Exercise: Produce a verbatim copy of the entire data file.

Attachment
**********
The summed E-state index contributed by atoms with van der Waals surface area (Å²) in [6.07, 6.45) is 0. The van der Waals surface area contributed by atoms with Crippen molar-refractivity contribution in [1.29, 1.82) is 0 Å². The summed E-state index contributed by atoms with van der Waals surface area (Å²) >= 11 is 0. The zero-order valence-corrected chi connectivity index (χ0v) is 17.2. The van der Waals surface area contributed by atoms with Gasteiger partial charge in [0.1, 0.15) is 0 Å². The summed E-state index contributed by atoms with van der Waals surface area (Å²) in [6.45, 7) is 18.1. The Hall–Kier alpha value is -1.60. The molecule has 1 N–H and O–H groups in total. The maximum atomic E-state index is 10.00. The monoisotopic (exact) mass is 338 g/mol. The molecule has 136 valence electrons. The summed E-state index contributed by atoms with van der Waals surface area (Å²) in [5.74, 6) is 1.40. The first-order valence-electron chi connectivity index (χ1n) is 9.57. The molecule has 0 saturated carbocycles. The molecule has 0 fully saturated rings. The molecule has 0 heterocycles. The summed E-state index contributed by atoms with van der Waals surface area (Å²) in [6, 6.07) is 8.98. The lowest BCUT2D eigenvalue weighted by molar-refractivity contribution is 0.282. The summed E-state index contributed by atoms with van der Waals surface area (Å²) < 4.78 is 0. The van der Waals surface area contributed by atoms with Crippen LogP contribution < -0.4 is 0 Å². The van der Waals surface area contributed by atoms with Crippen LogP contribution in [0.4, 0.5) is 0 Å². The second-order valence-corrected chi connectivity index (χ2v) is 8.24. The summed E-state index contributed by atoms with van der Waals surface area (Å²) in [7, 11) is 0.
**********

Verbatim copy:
The summed E-state index contributed by atoms with van der Waals surface area (Å²) in [6.07, 6.45) is 0. The van der Waals surface area contributed by atoms with Crippen molar-refractivity contribution in [1.29, 1.82) is 0 Å². The summed E-state index contributed by atoms with van der Waals surface area (Å²) >= 11 is 0. The zero-order valence-corrected chi connectivity index (χ0v) is 17.2. The van der Waals surface area contributed by atoms with Gasteiger partial charge in [0.1, 0.15) is 0 Å². The summed E-state index contributed by atoms with van der Waals surface area (Å²) in [6.45, 7) is 18.1. The Hall–Kier alpha value is -1.60. The molecule has 1 N–H and O–H groups in total. The maximum atomic E-state index is 10.00. The monoisotopic (exact) mass is 338 g/mol. The molecule has 136 valence electrons. The summed E-state index contributed by atoms with van der Waals surface area (Å²) in [5.74, 6) is 1.40. The first-order valence-electron chi connectivity index (χ1n) is 9.57. The molecule has 0 saturated carbocycles. The molecule has 0 fully saturated rings. The molecule has 0 heterocycles. The summed E-state index contributed by atoms with van der Waals surface area (Å²) in [6, 6.07) is 8.98. The lowest BCUT2D eigenvalue weighted by molar-refractivity contribution is 0.282. The summed E-state index contributed by atoms with van der Waals surface area (Å²) < 4.78 is 0. The van der Waals surface area contributed by atoms with Crippen LogP contribution < -0.4 is 0 Å². The van der Waals surface area contributed by atoms with Crippen LogP contribution in [0.4, 0.5) is 0 Å². The second-order valence-corrected chi connectivity index (χ2v) is 8.24. The summed E-state index contributed by atoms with van der Waals surface area (Å²) in [7, 11) is 0.